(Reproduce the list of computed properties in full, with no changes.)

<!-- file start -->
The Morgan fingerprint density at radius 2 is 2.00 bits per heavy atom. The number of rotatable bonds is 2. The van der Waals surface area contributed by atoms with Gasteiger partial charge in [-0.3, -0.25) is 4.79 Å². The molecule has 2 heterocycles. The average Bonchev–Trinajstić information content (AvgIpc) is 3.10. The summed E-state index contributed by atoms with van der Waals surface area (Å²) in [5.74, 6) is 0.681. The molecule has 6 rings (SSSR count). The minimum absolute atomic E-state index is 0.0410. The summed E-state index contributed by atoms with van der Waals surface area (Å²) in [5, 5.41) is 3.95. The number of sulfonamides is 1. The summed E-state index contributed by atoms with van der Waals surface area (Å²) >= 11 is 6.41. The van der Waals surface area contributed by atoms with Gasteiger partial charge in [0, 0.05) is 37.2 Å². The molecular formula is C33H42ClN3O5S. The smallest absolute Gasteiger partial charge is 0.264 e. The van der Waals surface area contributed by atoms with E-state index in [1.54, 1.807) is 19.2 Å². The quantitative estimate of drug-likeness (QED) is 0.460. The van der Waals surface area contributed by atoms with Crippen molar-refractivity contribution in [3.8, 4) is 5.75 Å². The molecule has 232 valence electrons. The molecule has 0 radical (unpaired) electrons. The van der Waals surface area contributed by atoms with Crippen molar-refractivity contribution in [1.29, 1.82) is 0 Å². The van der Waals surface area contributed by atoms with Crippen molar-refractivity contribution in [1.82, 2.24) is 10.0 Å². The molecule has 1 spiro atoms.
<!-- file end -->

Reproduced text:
The Morgan fingerprint density at radius 2 is 2.00 bits per heavy atom. The number of rotatable bonds is 2. The van der Waals surface area contributed by atoms with Gasteiger partial charge in [-0.3, -0.25) is 4.79 Å². The molecule has 2 heterocycles. The average Bonchev–Trinajstić information content (AvgIpc) is 3.10. The summed E-state index contributed by atoms with van der Waals surface area (Å²) in [5.74, 6) is 0.681. The molecule has 6 rings (SSSR count). The minimum absolute atomic E-state index is 0.0410. The summed E-state index contributed by atoms with van der Waals surface area (Å²) in [5, 5.41) is 3.95. The number of sulfonamides is 1. The summed E-state index contributed by atoms with van der Waals surface area (Å²) >= 11 is 6.41. The van der Waals surface area contributed by atoms with Gasteiger partial charge in [0, 0.05) is 37.2 Å². The molecular formula is C33H42ClN3O5S. The smallest absolute Gasteiger partial charge is 0.264 e. The van der Waals surface area contributed by atoms with E-state index in [1.54, 1.807) is 19.2 Å². The quantitative estimate of drug-likeness (QED) is 0.460. The van der Waals surface area contributed by atoms with Crippen molar-refractivity contribution in [3.8, 4) is 5.75 Å². The molecule has 232 valence electrons. The molecule has 0 radical (unpaired) electrons. The van der Waals surface area contributed by atoms with Crippen molar-refractivity contribution in [1.29, 1.82) is 0 Å². The van der Waals surface area contributed by atoms with Crippen molar-refractivity contribution in [1.82, 2.24) is 10.0 Å². The molecule has 1 spiro atoms.